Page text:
While the protests have focused on university fees and associated issues including a return to insourcing university service work, the roots seem more complex and diverse. Failures in the school system and their knock-on effects, violence and corruption in national political culture, the routinisation of violence in many local communities, are all involved. A very complicated set of factors have come together around the massification of higher education and the protests have been triggered by in themselves small events, like a leftover statue here (University of Cape Town) and a fees increase there (University of Witwatersrand).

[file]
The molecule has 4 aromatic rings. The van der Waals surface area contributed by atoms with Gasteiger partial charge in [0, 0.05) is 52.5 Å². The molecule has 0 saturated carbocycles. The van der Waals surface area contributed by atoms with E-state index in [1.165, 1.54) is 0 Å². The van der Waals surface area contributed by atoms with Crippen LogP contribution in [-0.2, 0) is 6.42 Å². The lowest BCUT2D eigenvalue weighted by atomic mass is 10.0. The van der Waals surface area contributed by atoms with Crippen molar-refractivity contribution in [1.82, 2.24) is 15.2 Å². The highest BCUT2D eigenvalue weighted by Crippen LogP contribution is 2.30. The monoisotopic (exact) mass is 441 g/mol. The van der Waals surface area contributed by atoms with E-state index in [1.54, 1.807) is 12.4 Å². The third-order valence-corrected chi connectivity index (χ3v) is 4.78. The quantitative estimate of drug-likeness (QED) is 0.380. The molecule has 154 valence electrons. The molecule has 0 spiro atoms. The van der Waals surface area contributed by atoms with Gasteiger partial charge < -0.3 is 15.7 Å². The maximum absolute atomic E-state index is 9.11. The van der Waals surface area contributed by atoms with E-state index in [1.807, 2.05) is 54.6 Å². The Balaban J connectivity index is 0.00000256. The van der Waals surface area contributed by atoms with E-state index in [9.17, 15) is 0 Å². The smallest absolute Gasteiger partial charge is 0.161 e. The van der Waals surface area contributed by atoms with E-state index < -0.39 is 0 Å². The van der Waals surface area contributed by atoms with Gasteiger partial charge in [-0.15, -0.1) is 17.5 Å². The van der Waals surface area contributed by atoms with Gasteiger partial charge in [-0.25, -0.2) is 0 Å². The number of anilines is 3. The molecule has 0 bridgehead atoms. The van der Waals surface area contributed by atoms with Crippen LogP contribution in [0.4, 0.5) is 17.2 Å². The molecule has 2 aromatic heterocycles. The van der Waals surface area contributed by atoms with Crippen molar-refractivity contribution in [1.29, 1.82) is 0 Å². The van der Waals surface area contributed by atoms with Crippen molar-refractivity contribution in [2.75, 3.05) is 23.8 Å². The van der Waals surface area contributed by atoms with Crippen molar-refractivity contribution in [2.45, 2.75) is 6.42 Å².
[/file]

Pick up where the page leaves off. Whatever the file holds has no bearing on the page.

These matters are the focus for a detailed discussion which explores the complex intersections between private troubles and public issues that are involved. The full version of Part 2 containing this discussion will be published on the WWW website after the last of these blogs appears. Part 3 appears as next week’s blog.

Last updated: 14 September 2017